Whether your hubby proposed on a scenic mountaintop at the end of a four-mile hike, on your tropical vacation, or over microwave dinners at the end of a Lost marathon, he’s popped the question and you’ve said, “Yes.”
Sometime before you start planning–but after you’ve gotten in a good hour or so practicing your future signature–you may have considered how you’d like to share this happy news.
From going with the classic newspaper announcement to announcing it the world online, how you announce your engagement is a perfect way to express yourselves and can be as outrageous as you can imagine.
Couples may choose to tell their closest friends and family members before the formal announcement is made, but as with every step in the planning process, this decision is entirely up to you.
In Western culture, the earliest forms of engagement announcements were made by the church as a way to give the public an opportunity to present any impediments to the upcoming union.
While these varied by region, and even institution, they could include previous marriages, the degree of familial relation, lack of consent, age, and other factors. If an obstruction was brought to light, the engagement could be postponed or ultimately annulled.
In more recent years, the bride’s parents would often host a party for friends and family. At the celebration, the father of the bride would announce the engagement. My, how the world has changed. These days, couples can opt for their own announcement–in virtually any format they choose–to an intimate, local, regional, or even global audience.
Depending on the medium you’re using to make your announcement, a full engagement announcement should include your names, the occupational information for you both, both sets of parents’ names and their cities or regions of residence, the expected wedding date, and a photo if you’d like.
If you don’t want to give an exact date (maybe you don’t want to let potential burglars know the exact date you’ll be gone all day) you can include just the season or the month you’ve chosen. (For example: “A fall wedding is expected.”)
With that said, if you’re posting your own announcement, it is truly yours to make, and can be as formal or as offbeat as you’d dare. Want to include your avid love of cats and your betrothed’s undying obsession for all things vintage? Why not? Want it to read like a dog-eared copy of a Raymond Chandler novel? Dig deep for some hardboiled verbiage and go for it. Even add a little humor if you wish–but feel free to make it your own.
Traditionally, the bride’s parents often handle the announcement. The language of formal engagement announcements can be as tricky, as the wedding invitations themselves as they often establish parental ties. This can get quite difficult if parents are divorced or remarried.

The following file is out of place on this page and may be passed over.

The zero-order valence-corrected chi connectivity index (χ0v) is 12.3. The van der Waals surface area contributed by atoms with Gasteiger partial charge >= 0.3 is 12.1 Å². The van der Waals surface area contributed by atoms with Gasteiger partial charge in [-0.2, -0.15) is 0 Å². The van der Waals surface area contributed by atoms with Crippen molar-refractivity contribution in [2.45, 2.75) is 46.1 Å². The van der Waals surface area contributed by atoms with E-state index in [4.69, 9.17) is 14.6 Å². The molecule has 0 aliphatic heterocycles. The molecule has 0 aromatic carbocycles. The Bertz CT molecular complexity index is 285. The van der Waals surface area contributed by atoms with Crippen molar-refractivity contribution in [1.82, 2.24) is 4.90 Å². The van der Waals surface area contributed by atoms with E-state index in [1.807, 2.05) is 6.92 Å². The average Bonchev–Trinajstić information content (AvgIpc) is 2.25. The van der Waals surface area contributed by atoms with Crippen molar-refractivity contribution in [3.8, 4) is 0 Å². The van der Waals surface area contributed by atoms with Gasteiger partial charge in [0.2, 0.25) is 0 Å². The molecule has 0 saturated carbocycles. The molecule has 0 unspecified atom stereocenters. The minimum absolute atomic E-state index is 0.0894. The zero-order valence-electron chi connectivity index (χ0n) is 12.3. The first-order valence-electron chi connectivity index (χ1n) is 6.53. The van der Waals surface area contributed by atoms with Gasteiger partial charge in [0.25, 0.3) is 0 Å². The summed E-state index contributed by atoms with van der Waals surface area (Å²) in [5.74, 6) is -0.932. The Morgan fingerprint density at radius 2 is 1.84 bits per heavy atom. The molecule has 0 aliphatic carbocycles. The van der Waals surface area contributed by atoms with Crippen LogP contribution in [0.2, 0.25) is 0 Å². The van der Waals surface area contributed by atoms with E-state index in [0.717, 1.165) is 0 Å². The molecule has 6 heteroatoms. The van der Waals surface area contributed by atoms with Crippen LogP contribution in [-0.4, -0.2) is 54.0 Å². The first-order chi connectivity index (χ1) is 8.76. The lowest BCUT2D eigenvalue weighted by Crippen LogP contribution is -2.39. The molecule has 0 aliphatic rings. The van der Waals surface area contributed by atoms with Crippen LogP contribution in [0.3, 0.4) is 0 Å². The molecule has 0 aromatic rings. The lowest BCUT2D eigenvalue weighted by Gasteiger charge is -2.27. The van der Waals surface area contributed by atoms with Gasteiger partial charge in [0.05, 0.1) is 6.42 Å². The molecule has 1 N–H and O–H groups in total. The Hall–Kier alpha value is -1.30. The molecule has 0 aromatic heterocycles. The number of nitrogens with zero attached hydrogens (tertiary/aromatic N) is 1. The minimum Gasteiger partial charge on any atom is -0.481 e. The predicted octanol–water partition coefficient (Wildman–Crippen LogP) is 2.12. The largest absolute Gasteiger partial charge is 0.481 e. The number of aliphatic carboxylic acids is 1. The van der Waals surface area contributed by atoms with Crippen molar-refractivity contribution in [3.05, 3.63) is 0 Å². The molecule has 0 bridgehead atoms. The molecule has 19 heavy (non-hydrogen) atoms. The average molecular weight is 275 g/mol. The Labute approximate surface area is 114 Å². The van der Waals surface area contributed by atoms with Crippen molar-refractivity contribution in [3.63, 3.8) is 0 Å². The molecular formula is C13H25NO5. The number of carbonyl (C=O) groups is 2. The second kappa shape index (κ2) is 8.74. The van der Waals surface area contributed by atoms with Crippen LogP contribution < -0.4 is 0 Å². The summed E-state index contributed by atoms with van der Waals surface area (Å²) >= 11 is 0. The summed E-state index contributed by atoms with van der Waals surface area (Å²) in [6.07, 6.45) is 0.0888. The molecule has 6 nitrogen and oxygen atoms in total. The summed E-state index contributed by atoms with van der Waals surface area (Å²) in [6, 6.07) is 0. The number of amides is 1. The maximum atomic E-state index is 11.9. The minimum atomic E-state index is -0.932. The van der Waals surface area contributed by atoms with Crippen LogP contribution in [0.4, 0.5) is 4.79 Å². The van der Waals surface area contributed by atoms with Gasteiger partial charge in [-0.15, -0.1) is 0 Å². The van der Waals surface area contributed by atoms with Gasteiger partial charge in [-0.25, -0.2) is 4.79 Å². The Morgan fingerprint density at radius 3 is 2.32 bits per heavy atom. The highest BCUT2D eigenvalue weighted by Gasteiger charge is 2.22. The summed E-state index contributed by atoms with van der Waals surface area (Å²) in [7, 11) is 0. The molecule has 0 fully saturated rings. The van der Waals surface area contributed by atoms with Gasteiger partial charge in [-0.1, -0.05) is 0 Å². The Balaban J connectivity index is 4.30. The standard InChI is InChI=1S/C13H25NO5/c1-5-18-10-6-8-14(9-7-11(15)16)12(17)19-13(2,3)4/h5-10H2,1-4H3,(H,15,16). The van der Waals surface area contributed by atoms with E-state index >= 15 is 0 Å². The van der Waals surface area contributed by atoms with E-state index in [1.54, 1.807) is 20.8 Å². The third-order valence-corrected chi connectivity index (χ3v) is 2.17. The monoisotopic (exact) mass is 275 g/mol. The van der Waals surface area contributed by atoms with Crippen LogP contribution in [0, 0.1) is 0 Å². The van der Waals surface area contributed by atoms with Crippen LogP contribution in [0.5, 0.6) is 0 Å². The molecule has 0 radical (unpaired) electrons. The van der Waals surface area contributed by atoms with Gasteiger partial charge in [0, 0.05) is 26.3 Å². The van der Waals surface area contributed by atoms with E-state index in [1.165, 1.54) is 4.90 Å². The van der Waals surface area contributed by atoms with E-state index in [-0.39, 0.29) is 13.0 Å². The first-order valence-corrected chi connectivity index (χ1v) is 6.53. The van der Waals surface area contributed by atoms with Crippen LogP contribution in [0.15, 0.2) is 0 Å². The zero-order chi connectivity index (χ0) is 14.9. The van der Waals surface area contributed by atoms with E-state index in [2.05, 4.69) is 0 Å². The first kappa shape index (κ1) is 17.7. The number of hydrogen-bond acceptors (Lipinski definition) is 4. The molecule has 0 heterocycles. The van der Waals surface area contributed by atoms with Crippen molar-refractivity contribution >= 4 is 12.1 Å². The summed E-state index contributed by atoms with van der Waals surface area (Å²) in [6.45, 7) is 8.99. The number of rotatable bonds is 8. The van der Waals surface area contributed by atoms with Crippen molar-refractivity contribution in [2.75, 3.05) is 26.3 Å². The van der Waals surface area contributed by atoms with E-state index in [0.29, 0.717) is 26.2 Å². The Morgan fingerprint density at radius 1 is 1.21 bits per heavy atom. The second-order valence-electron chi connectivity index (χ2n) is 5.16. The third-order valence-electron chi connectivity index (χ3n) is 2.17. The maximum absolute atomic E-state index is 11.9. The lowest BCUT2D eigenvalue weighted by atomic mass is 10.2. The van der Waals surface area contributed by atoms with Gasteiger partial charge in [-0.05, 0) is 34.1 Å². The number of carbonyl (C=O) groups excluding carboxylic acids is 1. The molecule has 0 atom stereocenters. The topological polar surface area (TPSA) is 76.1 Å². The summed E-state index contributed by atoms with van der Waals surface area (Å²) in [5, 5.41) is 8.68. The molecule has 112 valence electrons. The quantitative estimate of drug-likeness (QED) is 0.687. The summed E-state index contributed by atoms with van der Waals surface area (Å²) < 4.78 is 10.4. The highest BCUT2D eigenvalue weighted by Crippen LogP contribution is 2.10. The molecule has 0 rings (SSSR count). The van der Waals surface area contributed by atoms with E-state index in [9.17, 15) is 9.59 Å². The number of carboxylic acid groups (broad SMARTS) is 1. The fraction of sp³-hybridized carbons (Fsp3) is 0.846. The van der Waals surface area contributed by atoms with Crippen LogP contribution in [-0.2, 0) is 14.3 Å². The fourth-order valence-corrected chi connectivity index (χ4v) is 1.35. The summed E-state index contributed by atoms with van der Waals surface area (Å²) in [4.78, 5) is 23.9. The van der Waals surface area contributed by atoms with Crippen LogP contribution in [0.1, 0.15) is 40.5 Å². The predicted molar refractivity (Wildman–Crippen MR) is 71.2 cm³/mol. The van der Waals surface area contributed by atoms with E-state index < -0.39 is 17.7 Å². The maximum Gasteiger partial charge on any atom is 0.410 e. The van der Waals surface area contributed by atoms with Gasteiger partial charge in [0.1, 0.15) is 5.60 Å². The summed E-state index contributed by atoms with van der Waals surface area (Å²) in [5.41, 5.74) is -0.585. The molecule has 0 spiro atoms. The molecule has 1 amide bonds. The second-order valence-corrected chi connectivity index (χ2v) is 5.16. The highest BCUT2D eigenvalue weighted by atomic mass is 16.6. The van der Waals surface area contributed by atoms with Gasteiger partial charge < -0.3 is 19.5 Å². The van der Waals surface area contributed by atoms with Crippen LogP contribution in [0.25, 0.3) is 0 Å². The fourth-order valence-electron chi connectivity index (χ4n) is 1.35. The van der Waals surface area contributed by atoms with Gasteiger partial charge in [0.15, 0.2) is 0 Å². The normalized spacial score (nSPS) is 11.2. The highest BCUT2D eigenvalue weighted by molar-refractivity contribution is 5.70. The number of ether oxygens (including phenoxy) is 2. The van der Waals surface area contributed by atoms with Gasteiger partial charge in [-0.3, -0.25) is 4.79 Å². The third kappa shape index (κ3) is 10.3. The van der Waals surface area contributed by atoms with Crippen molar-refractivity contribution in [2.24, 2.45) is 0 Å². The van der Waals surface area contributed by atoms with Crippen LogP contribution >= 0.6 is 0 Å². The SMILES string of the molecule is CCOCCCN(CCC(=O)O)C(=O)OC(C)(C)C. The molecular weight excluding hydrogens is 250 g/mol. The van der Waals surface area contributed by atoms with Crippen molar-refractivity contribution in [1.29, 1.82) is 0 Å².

Before the world was privy to names like Mark Zuckerberg, when “tweeting” was restricted to our feathered friends, and the only “tube” we knew about was our trusty boob tube, newspapers and magazines reigned supreme. As the primary source of information sharing, these ancient manuscripts would disperse the news of the day in physical formats.
Sure, they were difficult to navigate on crowded subways, you could tell an avid newspaper reader by those unmistakable black markings on their thumbs and forefingers, and you had to–gasp!–physically turn each and every page; but newspapers continue to be a staple in every major U.S. city.
While the individual specifications of posting your engagement announcement will vary from newspaper to newspaper–such as word counts, submission deadlines, and picture inclusions–the newspaper announcement remains a tried-and-true engagement announcement forum. Not only can it make for a fun keepsake, but it is also a great way to let less tech-savvy friends and family members in on the joyous news.
Engagement announcements can be published in local or even national newspapers but should be available to both couple’s parents, meaning you may have to make the announcement in two different local papers.
With the ubiquitous nature of social networking, the world can know about your engagement within minutes of the proposal–along with a picture of the ring and a video of your teary eyed acceptance. If you happen to be a technology maven, you can have a wedding website up, complete with a fully stocked registry, before you even get your first “like.” So, go ahead, switch your relationship status to “Engaged,” and don’t forget to tweet the sweet news.
A YouTube announcement can also be a fun way to spread the word. These can be as creative as you can dream. Consider creating a slideshow story of your relationship paired with “your song” and finish it off with a final slide that breaks the news. If you’re comfortable in front of the camera, sit down together to tell friends and family exactly how it happened. Make sure to wear waterproof mascara and have a few tissues on hand, just in case.
Whether you want to tell the world, or just your nearest and dearest, get ready for a very excited audience. Congratulations!
Lisa is a special needs teacher and a hugger. She always makes time for everyone and lightens up everybody’s lives with her presence. When she is not chasing her students around the yard, she finds time to write about what she truly loves, and you guessed it, its people and relationships.